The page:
Sunday 17 Feb 2019 | 06:30 | SYDNEY
Sunday 17 Feb 2019 | 06:30 | SYDNEY

Cambodia’s genocide verdict: better late than never

Journalists watch the verdict for former Khmer Rouge leader Khieu Samphan shown on a live video broadcast on 16 November (Photo: Tang Chhin Sothy via Getty)

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COMMENTS

20 November 2018 06:00

The verdict of the Khmer Rouge tribunal (The Extraordinary Chambers in the Courts of Cambodia, ECCC) on 16 November that found Nuon Chea and Khieu Samphan guilty of genocide was scarcely surprising.

For all but the most sceptical of commentators, the evidence was clear. During the tyrannous rule of the Pol Pot regime, members of the ethnic Cham and Vietnamese communities in Cambodia suffered terribly as the result of deliberate policies of the government. Indeed, the death toll among the Cham, Cambodia’s Islamic minority, appears to have been of a higher order than was the case for the population at large. 

The sprouting of more than 50 high-rise buildings in the capital and the evident presence of great prosperity among the elite cannot blot out the past.

The instant commentary that has followed the verdict has drawn attention to the glacial pace at which the ECCC has moved to bring down its verdict in this and previous cases ­– both of the accused had already been convicted of crimes against humanity.

Since the inauguration of the tribunal in 2006 ­– the date judges were sworn in – only three persons have been convicted: Duch, who was in charge of S-21, the Tuol Sleng Extermination Centre, and Nuon Chea and Khieu Samphan. Two other defendants died while in custody.

There are other reasons to be critical of the ECCC. It is far from clear that the hybrid character of the tribunal – with both Cambodian and international judges – served justice well. On contentious issues of procedure it was always possible for a majority of Cambodian judges, whose independence of the government was frequently questioned, to outvote their international colleagues. And even before the tribunal began its proceedings there was disturbing evidence of corrupt practices in the establishment of the tribunal. (I detailed some of these issues for the Lowy Institute in August 2007, “The Khmer Rouge Tribunal: An ambiguous good news story”.)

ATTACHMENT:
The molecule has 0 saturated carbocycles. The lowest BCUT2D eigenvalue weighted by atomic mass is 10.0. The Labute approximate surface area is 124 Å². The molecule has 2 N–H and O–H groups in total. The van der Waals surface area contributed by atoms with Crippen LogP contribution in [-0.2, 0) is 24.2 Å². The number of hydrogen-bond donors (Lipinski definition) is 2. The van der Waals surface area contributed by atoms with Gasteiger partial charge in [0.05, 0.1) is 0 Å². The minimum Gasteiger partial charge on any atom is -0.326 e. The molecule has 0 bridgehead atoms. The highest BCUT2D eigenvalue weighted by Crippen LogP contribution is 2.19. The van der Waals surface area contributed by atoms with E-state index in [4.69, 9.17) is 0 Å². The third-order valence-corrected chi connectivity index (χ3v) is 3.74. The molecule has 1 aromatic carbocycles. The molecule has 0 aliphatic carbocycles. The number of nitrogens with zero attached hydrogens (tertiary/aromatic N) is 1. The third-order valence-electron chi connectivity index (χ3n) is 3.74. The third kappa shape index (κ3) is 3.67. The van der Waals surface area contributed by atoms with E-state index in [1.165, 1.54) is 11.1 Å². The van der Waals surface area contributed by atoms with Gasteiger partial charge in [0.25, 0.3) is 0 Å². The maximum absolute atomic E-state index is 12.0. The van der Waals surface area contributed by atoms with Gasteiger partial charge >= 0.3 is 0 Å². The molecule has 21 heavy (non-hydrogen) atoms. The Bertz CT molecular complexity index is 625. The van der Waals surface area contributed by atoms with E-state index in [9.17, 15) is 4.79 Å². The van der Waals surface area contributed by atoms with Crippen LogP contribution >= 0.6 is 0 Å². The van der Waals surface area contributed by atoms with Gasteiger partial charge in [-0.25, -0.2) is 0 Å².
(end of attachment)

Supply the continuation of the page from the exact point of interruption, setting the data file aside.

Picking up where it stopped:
A key issue is what happens now. Will the tribunal continue to function and bring other individuals to trial? 

Both before the establishment of the tribunal and since it began functioning, Cambodia’s long-serving prime minister, Hun Sen, has made clear his opposition to its existence. Calling on his compatriots to “dig a hole and bury the past”, Hun Sen has vigorously argued that raking over past history risks plunging the country into war.

One does not have to take his words literally, but it is clear that he would prefer that contemporary Cambodia does not spend time looking at a past that has a present reality in the fact that he, and many other senior figures in government and the administration, were once members of the Khmer Rouge before they defected to Vietnam.

A contrary view, one that takes account of the many criticisms that may be levelled at the tribunal, is that held by Youk Chhang, the executive director of the Documentation Centre of Cambodia and a recent recipient of a Ramon Magsaysay Award. In Youk Chhang’s view, the tribunal has played a vital part in bringing the reality of the Khmer Rouge period and its many crimes to the attention of the Cambodian population, the majority of whom were born after Pol Pot and his associates were ousted in January 1979.

In addition, Youk Chhang believes that for those, like himself, who lived through that period the tribunal is an affirmation of how terrible and criminal the actions of the regime were.

I am not a disinterested party, having lost several close personal friends as a result of Khmer Rouge killings. Yet it seems to me as I make my annual visit to the country that the past still hangs heavily over Cambodia, despite its booming capital and the recent tick of approval it has received from the International Monetary Fund. The sprouting of more than 50 high-rise buildings in the capital and the evident presence of great prosperity among the elite cannot blot out the past, no matter how much Hun Sen would prefer that this should happen.

In this regard, I share Youk Chhang’s view that, all things considered, the Khmer Rouge tribunal has played a useful if limited role.

But I am far from sure that the tribunal and its limited number of judgements are enough. A country that is still to come to terms with its past is a country that will never be fully at ease with itself.

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